Three Steps To Better Injury Rehabilitation Programmes
I’ve been delivering courses on strength and conditioning and programme design to physiotherapists and allied health professionals for more than a decade.
Programme design can be an incredibly complicated area (I still can’t figure out why it doesn’t feature more heavily in a physiotherapists formal training) but does it actually need to be that complicated.
Time and time again I come back to three fundamental components that I believe unlock the door to an effective injury rehabilitation programme.
Of course I cover a lot more than just these three concepts during my 2-day course , but I think these are the most important three steps to better injury rehabilitation programmes.
Do you want to know what the three key concepts are that can make the complex seem pretty simple.
Rehab with a purpose – I’ve talked about this in a previous post but often we get so caught up with the ‘injury’ that we ignore the most important thing.
The end game.
One of the first things to understand when developing an effective injury rehabilitation plan is the end game.
What does the patient want/need to be able to do.
Do they need to be able to catch their grandchild when they jump on them.
Do they want to be able to walk up stair two at a time.
Do they want to be able to get in and our of their chair comfortably.
Do they want to run a marathon.
When you know the rehab purpose you can start to make pretty straightforward decisions about all of the other variables (sets, reps, load, recovery, exercise selection etc etc) because every decision you make about the small stuff leads you closer toward the final destination.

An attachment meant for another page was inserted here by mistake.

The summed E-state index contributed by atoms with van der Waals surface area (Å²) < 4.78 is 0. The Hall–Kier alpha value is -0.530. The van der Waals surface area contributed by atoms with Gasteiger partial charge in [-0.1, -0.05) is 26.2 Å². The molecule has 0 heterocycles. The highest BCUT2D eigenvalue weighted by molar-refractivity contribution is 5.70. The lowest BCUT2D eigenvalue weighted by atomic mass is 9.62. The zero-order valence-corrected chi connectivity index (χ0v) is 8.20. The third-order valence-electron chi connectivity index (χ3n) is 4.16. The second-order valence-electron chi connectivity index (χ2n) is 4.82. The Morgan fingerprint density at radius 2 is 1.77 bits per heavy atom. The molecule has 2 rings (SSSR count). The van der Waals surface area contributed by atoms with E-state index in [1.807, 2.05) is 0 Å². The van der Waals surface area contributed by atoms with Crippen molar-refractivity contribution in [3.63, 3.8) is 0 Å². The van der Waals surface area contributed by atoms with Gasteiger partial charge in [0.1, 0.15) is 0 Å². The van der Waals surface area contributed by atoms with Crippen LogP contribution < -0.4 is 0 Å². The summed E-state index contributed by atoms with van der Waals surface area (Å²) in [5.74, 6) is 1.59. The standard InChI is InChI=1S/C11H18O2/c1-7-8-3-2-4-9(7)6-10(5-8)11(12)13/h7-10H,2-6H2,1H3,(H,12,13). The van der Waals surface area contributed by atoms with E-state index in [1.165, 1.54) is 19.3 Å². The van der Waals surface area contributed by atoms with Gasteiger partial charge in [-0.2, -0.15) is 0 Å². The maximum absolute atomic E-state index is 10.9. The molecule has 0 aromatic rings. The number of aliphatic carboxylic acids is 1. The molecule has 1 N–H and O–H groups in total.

Move Beyond 3×10 – Now, I know I said in a previous post that I love 3×10 (I still don’t mind them!), but I also explained that just doing 3×10 for every problem you’re faced with isn’t the way forward.
Well it comes back to the first point, rehabilitation with a purpose.
If we know the reason what we are returning our patients to, we can then start to make smarter decisions about the micro-variables (sets, reps, loads etc.) that will bring about the specific adaptations we are looking for.
Embrace CHAOS – I’ve spoken about this previously but this has probably been the hardest sell to delegates attending my 2-day course.
You see, we’ve slept walked into the notion that every movement during the rehabilitation process has to be perfect.
We want practically perfect (come on the course and you’ll discover my love of Mary Poppins), and there are actually times when we want to programme exercises that look down right funky.
There are times when we need to let the bumpers down on the bowling alley and embrace some CHAOS and maybe…just maybe some controlled failure.
If you can get the cornerstones in place then building the rest of the programme becomes a little bit more straightforward.
When you understand and establish the rehabilitation purpose at the outset your choices relating to the manipulation of training variables becomes easier at each step of the way, because by understanding the end-game you will have a clear understanding of exactly what your patient needs to be ready for.
Because you know what your patient needs to be ready for you will also be much more comfortable moving away from the ‘perfect technique’ and embracing some more chaotic and functional activities in the programme.
If you would like to learn more about rehabilitating with a purpose, check out my 2-Day Course – Integrating Strength and Conditioning Into Injury Rehabilitation.
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